CAT | Endurance
A reader has requested that I create a routine for kicks similar to the one I created for the splits. So here it is . . .
As I said for the splits, it’s important that you follow the routine so that you can get the kicks that you want in the time that you want. This will take three weeks of strong commitment and dedication. Good luck!
Read the bottom (*) for information about getting high kicks.
To start off . . . See how flexible you are. If you can do the splits or are very close, that’s great! If not, that’s fine, too. Just make sure you are simultaneously developing your kicks and flexibility (see this post for lots of helpful stretches and a good, 3-week stretching routine). (more…)
Edit 2/25/07: Kerry–I’m sure everyone is worried about it! Practice. Do it slow and to the counts, then speed it up gradually. The way to do it is start slow, and perfect it. Then speed it up a little, and perfect it. Do this until it is up to beat with the music. It will take awhile, so don’t feel inclined to rush. If you start out slow, it will eliminate the bouncing.
So, the moment you’ve all been waiting for .
Here is my suggested 3-step routine that will help you elevate your kicks. The only thing is, like the one with the splits, you need to be doing this everyday. I think that’s the hard part. This isn’t a week-by-week thing. You need to continue stretching, practicing, and strengthening your legs everyday. If you reserve 15 minutes a day for each step, your kicks will be 10Âº higher in 3 weeks. I hope three weeks is short enough for you to keep up your motivation!
This might also be a good idea to do with your team, so that everyone will have high kicks in three weeks.
You must be flexbile in order to get high kicks. Some stretches and stretching routines are in my splits article.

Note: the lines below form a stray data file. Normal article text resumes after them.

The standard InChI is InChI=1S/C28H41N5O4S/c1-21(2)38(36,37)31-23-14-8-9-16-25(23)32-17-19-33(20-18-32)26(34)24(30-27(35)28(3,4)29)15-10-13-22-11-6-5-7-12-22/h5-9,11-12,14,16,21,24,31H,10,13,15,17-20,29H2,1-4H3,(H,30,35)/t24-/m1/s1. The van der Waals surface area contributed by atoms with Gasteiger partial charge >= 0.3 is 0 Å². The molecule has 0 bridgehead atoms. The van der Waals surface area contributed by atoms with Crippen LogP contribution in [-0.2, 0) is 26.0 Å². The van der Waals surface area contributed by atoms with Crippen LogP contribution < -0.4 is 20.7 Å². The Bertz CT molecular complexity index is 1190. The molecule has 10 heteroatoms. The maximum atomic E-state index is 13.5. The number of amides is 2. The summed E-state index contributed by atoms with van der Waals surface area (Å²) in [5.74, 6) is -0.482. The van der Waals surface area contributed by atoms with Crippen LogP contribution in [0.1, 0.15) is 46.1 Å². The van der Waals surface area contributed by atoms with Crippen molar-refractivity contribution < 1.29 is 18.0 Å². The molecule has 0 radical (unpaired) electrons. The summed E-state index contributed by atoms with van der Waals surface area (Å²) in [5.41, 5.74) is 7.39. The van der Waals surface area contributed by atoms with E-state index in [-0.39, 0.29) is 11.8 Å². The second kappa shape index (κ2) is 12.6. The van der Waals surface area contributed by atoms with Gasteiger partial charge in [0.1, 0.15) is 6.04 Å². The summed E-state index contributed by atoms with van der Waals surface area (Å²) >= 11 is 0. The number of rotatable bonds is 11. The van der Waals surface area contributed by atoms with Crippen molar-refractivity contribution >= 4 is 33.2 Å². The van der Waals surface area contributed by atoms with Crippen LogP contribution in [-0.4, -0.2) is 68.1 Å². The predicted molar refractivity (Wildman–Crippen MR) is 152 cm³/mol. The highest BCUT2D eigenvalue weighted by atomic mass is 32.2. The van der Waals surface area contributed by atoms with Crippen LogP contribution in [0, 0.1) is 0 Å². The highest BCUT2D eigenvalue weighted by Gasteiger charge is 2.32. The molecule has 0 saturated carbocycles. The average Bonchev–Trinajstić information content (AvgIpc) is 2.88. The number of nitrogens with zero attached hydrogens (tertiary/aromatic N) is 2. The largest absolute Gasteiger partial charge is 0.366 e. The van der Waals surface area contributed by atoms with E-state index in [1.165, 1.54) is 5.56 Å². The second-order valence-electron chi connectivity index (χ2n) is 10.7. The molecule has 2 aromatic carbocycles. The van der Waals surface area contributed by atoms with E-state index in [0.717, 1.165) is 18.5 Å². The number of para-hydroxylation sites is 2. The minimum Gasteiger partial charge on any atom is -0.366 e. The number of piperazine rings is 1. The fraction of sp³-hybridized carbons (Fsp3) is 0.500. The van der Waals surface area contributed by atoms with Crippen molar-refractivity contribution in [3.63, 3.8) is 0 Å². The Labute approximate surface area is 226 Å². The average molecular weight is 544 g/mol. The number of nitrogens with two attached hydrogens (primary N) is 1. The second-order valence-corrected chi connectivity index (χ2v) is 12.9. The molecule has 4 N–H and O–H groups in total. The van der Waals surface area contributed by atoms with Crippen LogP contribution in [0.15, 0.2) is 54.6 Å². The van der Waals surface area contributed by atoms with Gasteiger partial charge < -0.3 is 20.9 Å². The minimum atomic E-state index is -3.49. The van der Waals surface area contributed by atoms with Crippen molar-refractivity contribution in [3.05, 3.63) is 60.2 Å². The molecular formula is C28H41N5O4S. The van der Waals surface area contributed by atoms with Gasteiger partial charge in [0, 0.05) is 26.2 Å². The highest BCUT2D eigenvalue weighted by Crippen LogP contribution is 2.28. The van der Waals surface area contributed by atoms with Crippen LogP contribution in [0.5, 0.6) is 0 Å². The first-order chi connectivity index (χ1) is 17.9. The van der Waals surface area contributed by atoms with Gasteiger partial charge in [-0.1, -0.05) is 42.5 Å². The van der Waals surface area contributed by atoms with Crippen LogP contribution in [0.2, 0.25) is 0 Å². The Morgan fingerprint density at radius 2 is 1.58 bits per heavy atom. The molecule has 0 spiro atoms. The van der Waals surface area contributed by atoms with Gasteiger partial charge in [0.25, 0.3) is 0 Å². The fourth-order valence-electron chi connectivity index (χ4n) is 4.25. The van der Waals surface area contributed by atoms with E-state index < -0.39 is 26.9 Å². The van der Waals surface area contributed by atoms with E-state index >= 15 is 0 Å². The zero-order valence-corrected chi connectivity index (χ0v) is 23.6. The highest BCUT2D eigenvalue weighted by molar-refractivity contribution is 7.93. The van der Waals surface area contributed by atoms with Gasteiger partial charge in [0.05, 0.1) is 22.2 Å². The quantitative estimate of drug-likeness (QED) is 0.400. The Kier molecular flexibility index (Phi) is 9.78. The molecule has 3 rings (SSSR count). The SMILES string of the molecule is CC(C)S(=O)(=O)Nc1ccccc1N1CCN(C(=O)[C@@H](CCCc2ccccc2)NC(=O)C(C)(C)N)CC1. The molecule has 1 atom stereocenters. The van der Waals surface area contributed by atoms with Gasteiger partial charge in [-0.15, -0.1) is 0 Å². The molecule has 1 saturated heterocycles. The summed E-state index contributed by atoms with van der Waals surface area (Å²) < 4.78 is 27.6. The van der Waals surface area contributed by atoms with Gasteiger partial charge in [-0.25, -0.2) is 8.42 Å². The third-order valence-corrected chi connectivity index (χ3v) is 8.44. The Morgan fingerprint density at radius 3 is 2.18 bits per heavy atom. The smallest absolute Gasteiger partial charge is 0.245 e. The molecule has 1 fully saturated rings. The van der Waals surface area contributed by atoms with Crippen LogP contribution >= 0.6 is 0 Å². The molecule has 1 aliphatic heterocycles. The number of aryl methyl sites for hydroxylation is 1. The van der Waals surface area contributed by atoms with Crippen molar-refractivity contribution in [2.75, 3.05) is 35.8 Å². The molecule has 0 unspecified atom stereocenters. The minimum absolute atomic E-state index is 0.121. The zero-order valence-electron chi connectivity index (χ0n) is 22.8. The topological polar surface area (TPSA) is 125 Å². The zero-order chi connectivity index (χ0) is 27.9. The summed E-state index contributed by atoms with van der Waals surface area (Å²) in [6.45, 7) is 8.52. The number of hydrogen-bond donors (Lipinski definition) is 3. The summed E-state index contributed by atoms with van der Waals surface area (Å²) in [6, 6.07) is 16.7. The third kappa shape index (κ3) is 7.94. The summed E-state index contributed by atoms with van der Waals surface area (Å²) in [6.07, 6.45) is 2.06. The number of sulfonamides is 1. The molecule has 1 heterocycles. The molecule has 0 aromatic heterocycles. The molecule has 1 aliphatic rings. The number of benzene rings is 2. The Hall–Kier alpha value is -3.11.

You need leg stretch to get your kicks high.
Everyday, you should be kicking. Try kicking with heavy clothes on your legs or heavy shoes on (no high heels!). It will force you to use more energy. It’s kind of like lifting weights, except with your legs. If you have an elastic exercising strip (I forget what those are called, but it’s basically a stretchy rubbery rope that you pull with your arms to exercise), use it. Put it around one ankle, step on the ends with your other foot and bring your leg as high up as you can.
Another one: lift your leg up in kick position as high as you can without a bounce. Hold it there for fifteen seconds and try not to waver too much. Switch legs.
It might also help to lie down on the ground and have a friend stretch with you. Lie down, face up. Point both toes and keep both legs straight. Have a partner elevate one leg as far towards your nose as possible. The strengthening part comes here–you try to elevate your leg high while your partner pushes you back. Doing it to a count/beat/music will help.
Kick to a medium tempo song, 2-4 eight counts. Kick for as long as you can do the kicks perfectly. Once you start getting sloppy, stop and take a break. Your goal is to be able to kick the amount of 8-counts in the routine, perfectly. So, keep up the endurance. Everyday, do three sets of kicks, and make them all perfect. The length of the set depends on your good your endurance is. If you can only do one eight count perfect, that’s fine. Just keep doing it everyday, and you’ll see that number go up to 1.5, 2, and eventually to the number of eight counts you will need to last. Remember that the routine doesn’t end with kicks, either! So make sure that after kicking, you still have some energy left.
The best way to improve your kicks is to keep kicking. Endurance is a huge part of having good kicks. Once you’re tired, your unpointed toes and bend knees and bad posture won’t matter–you just want to get it over with. You need to have enough energy so that you can think about these things.
3. Practice, in context
Practice your kicks in the routine, because those are the ones that matter the most. Do the whole set. If you feel exhausted by the end, you’re not there yet.
Comment and tell me how your kicks are looking.